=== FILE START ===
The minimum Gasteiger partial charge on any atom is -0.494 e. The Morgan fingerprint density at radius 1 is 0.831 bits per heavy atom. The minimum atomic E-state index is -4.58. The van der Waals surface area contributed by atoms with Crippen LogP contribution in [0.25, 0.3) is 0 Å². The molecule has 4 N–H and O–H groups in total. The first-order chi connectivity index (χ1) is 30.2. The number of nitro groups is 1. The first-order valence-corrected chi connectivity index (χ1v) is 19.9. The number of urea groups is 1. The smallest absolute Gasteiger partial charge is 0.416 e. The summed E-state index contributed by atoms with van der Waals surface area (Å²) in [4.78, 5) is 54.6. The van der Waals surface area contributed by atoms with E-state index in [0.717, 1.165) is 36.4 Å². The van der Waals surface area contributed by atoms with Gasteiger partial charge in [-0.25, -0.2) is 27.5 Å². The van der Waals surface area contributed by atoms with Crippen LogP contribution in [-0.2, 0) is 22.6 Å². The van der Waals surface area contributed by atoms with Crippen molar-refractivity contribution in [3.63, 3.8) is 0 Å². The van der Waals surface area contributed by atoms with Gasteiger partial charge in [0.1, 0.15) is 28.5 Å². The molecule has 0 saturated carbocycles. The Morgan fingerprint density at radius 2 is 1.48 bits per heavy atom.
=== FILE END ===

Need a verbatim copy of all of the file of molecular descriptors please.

The minimum Gasteiger partial charge on any atom is -0.494 e. The Morgan fingerprint density at radius 1 is 0.831 bits per heavy atom. The minimum atomic E-state index is -4.58. The van der Waals surface area contributed by atoms with Crippen LogP contribution in [0.25, 0.3) is 0 Å². The molecule has 4 N–H and O–H groups in total. The first-order chi connectivity index (χ1) is 30.2. The number of nitro groups is 1. The first-order valence-corrected chi connectivity index (χ1v) is 19.9. The number of urea groups is 1. The smallest absolute Gasteiger partial charge is 0.416 e. The summed E-state index contributed by atoms with van der Waals surface area (Å²) in [4.78, 5) is 54.6. The van der Waals surface area contributed by atoms with E-state index in [0.717, 1.165) is 36.4 Å². The van der Waals surface area contributed by atoms with Gasteiger partial charge in [-0.25, -0.2) is 27.5 Å². The van der Waals surface area contributed by atoms with Crippen LogP contribution in [-0.2, 0) is 22.6 Å². The van der Waals surface area contributed by atoms with Crippen molar-refractivity contribution in [3.63, 3.8) is 0 Å². The van der Waals surface area contributed by atoms with Gasteiger partial charge in [0.1, 0.15) is 28.5 Å². The molecule has 0 saturated carbocycles. The Morgan fingerprint density at radius 2 is 1.48 bits per heavy atom.